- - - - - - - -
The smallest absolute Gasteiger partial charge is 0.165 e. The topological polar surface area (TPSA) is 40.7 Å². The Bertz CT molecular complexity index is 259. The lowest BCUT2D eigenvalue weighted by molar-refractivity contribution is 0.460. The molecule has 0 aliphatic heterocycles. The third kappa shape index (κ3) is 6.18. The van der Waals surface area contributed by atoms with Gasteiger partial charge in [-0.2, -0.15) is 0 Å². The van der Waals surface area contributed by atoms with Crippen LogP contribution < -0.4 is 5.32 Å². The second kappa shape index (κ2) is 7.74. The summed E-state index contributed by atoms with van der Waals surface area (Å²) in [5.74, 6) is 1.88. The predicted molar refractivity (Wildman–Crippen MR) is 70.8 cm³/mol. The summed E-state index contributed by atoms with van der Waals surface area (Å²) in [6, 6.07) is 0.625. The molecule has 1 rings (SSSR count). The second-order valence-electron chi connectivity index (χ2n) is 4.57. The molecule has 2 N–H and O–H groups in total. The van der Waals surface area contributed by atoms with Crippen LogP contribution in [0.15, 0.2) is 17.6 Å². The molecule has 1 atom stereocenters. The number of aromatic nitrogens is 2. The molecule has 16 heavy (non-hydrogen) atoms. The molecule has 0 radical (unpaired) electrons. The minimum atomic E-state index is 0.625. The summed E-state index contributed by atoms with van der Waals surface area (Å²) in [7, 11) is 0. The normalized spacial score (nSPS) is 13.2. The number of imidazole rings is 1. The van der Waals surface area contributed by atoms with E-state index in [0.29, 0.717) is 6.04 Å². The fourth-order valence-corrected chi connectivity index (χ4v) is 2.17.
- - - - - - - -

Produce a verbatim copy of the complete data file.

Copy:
The smallest absolute Gasteiger partial charge is 0.165 e. The topological polar surface area (TPSA) is 40.7 Å². The Bertz CT molecular complexity index is 259. The lowest BCUT2D eigenvalue weighted by molar-refractivity contribution is 0.460. The molecule has 0 aliphatic heterocycles. The third kappa shape index (κ3) is 6.18. The van der Waals surface area contributed by atoms with Gasteiger partial charge in [-0.2, -0.15) is 0 Å². The van der Waals surface area contributed by atoms with Crippen LogP contribution < -0.4 is 5.32 Å². The second kappa shape index (κ2) is 7.74. The summed E-state index contributed by atoms with van der Waals surface area (Å²) in [5.74, 6) is 1.88. The predicted molar refractivity (Wildman–Crippen MR) is 70.8 cm³/mol. The summed E-state index contributed by atoms with van der Waals surface area (Å²) in [6, 6.07) is 0.625. The molecule has 1 rings (SSSR count). The second-order valence-electron chi connectivity index (χ2n) is 4.57. The molecule has 2 N–H and O–H groups in total. The van der Waals surface area contributed by atoms with Crippen LogP contribution in [0.15, 0.2) is 17.6 Å². The molecule has 1 atom stereocenters. The number of aromatic nitrogens is 2. The molecule has 16 heavy (non-hydrogen) atoms. The molecule has 0 radical (unpaired) electrons. The minimum atomic E-state index is 0.625. The summed E-state index contributed by atoms with van der Waals surface area (Å²) in [7, 11) is 0. The normalized spacial score (nSPS) is 13.2. The number of imidazole rings is 1. The van der Waals surface area contributed by atoms with E-state index in [0.29, 0.717) is 6.04 Å². The fourth-order valence-corrected chi connectivity index (χ4v) is 2.17.